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Time-Varying Effects of Oil Supply Shocks on the US Economy

  • C. BAUMEISTER

    ()

  • G. PEERSMAN

    ()

Using a Time-Varying Parameters Bayesian Vector Autoregression model, we investigate how the dynamic effects of oil supply shocks on the US economy have changed over time. In contrast to previous studies, we identify oil supply shocks with sign restrictions which are derived from a simple supply and demand model of the global oil market. First, we find a remarkable structural change in the oil market itself, i.e. a typical oil supply shock is characterized by a much smaller impact on world oil production and a greater effect on the real price of crude oil over time. A steepening of the oil demand curve is the only possible explanation for this stylized fact. Accordingly, similar physical disturbances in oil production now have a significantly higher leverage effect on oil prices resulting in a stronger impact on real GDP and consumer prices. Second, we document that the contribution of oil supply shocks to fluctuations in the real price of oil has decreased considerably over time, implying that current oil price fluctuations are more demand driven. Third, oil supply disturbances seem to have played a significant but non-exclusive role in the 1974/75 and early 1990s recessions but were of minor importance in the 1980/81 and millennium slowdowns. Finally, while oil supply shocks explain little of the "Great Inflation", their relative importance for CPI inflation variability has somewhat increased over time.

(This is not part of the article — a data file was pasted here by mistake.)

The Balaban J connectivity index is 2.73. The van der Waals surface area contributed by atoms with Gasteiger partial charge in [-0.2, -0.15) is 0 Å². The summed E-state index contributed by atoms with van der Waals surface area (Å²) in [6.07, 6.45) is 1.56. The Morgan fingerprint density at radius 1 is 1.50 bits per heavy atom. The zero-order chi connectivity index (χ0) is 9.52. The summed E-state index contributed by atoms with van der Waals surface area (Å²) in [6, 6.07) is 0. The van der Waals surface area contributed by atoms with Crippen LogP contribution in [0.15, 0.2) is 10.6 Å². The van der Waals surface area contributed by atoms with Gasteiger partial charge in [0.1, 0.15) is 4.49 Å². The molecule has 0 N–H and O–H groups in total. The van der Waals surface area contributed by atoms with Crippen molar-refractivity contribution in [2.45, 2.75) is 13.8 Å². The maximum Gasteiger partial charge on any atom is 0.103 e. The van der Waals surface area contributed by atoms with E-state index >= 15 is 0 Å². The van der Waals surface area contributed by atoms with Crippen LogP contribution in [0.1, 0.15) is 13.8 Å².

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Paper provided by Ghent University, Faculty of Economics and Business Administration in its series Working Papers of Faculty of Economics and Business Administration, Ghent University, Belgium with number 08/515.

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Length: 51 pages
Date of creation: Apr 2008
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Handle: RePEc:rug:rugwps:08/515
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